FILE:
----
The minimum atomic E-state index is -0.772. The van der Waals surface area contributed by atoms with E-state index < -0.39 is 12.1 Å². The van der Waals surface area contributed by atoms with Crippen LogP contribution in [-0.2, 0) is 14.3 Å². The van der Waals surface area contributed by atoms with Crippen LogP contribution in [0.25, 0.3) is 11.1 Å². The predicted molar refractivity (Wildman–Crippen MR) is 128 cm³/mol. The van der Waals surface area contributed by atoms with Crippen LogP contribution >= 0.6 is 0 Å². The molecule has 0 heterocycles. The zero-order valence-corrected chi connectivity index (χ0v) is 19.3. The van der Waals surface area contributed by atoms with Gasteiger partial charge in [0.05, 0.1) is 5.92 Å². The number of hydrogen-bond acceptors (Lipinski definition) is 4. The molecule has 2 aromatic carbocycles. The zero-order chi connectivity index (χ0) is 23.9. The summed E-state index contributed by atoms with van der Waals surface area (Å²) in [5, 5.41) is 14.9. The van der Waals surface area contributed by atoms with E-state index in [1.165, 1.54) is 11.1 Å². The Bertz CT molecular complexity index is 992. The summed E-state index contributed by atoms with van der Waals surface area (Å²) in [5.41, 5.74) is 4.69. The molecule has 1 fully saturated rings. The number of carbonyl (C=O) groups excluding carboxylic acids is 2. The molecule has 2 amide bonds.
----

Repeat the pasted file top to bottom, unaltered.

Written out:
The minimum atomic E-state index is -0.772. The van der Waals surface area contributed by atoms with E-state index < -0.39 is 12.1 Å². The van der Waals surface area contributed by atoms with Crippen LogP contribution in [-0.2, 0) is 14.3 Å². The van der Waals surface area contributed by atoms with Crippen LogP contribution in [0.25, 0.3) is 11.1 Å². The predicted molar refractivity (Wildman–Crippen MR) is 128 cm³/mol. The van der Waals surface area contributed by atoms with Crippen LogP contribution >= 0.6 is 0 Å². The molecule has 0 heterocycles. The zero-order valence-corrected chi connectivity index (χ0v) is 19.3. The van der Waals surface area contributed by atoms with Gasteiger partial charge in [0.05, 0.1) is 5.92 Å². The number of hydrogen-bond acceptors (Lipinski definition) is 4. The molecule has 2 aromatic carbocycles. The zero-order chi connectivity index (χ0) is 23.9. The summed E-state index contributed by atoms with van der Waals surface area (Å²) in [5, 5.41) is 14.9. The van der Waals surface area contributed by atoms with E-state index in [1.165, 1.54) is 11.1 Å². The Bertz CT molecular complexity index is 992. The summed E-state index contributed by atoms with van der Waals surface area (Å²) in [5.41, 5.74) is 4.69. The molecule has 1 fully saturated rings. The number of carbonyl (C=O) groups excluding carboxylic acids is 2. The molecule has 2 amide bonds.